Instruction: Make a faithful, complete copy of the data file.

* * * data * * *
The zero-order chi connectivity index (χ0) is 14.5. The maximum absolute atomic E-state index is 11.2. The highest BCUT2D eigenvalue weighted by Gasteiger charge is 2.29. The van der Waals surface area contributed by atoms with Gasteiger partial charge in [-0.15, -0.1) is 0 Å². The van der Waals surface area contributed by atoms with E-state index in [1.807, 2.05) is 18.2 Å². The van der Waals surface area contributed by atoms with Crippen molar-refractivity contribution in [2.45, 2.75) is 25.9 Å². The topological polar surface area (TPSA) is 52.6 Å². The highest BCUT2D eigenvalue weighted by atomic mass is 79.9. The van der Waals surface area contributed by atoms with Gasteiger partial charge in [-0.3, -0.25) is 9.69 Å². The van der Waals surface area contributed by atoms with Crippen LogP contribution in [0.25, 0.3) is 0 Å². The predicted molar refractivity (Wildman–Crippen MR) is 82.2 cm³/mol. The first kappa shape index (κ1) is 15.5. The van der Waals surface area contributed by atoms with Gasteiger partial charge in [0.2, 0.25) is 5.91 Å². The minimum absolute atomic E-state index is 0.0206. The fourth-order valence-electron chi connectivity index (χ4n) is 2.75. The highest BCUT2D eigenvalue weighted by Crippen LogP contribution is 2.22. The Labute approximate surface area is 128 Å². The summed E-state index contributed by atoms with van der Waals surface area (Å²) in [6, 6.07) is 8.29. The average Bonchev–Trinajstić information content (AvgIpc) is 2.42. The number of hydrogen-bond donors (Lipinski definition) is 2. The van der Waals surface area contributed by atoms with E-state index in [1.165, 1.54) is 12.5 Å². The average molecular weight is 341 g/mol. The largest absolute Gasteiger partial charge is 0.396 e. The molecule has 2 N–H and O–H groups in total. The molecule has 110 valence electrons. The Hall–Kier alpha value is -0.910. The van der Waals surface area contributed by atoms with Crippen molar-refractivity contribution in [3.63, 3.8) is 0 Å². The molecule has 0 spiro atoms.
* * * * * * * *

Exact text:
The zero-order chi connectivity index (χ0) is 14.5. The maximum absolute atomic E-state index is 11.2. The highest BCUT2D eigenvalue weighted by Gasteiger charge is 2.29. The van der Waals surface area contributed by atoms with Gasteiger partial charge in [-0.15, -0.1) is 0 Å². The van der Waals surface area contributed by atoms with E-state index in [1.807, 2.05) is 18.2 Å². The van der Waals surface area contributed by atoms with Crippen molar-refractivity contribution in [2.45, 2.75) is 25.9 Å². The topological polar surface area (TPSA) is 52.6 Å². The highest BCUT2D eigenvalue weighted by atomic mass is 79.9. The van der Waals surface area contributed by atoms with Gasteiger partial charge in [-0.3, -0.25) is 9.69 Å². The van der Waals surface area contributed by atoms with Crippen LogP contribution in [0.25, 0.3) is 0 Å². The predicted molar refractivity (Wildman–Crippen MR) is 82.2 cm³/mol. The first kappa shape index (κ1) is 15.5. The van der Waals surface area contributed by atoms with Gasteiger partial charge in [0.2, 0.25) is 5.91 Å². The minimum absolute atomic E-state index is 0.0206. The fourth-order valence-electron chi connectivity index (χ4n) is 2.75. The highest BCUT2D eigenvalue weighted by Crippen LogP contribution is 2.22. The Labute approximate surface area is 128 Å². The summed E-state index contributed by atoms with van der Waals surface area (Å²) in [6, 6.07) is 8.29. The average Bonchev–Trinajstić information content (AvgIpc) is 2.42. The number of hydrogen-bond donors (Lipinski definition) is 2. The van der Waals surface area contributed by atoms with E-state index in [1.165, 1.54) is 12.5 Å². The average molecular weight is 341 g/mol. The largest absolute Gasteiger partial charge is 0.396 e. The molecule has 2 N–H and O–H groups in total. The molecule has 110 valence electrons. The Hall–Kier alpha value is -0.910. The van der Waals surface area contributed by atoms with Crippen molar-refractivity contribution in [3.63, 3.8) is 0 Å². The molecule has 0 spiro atoms.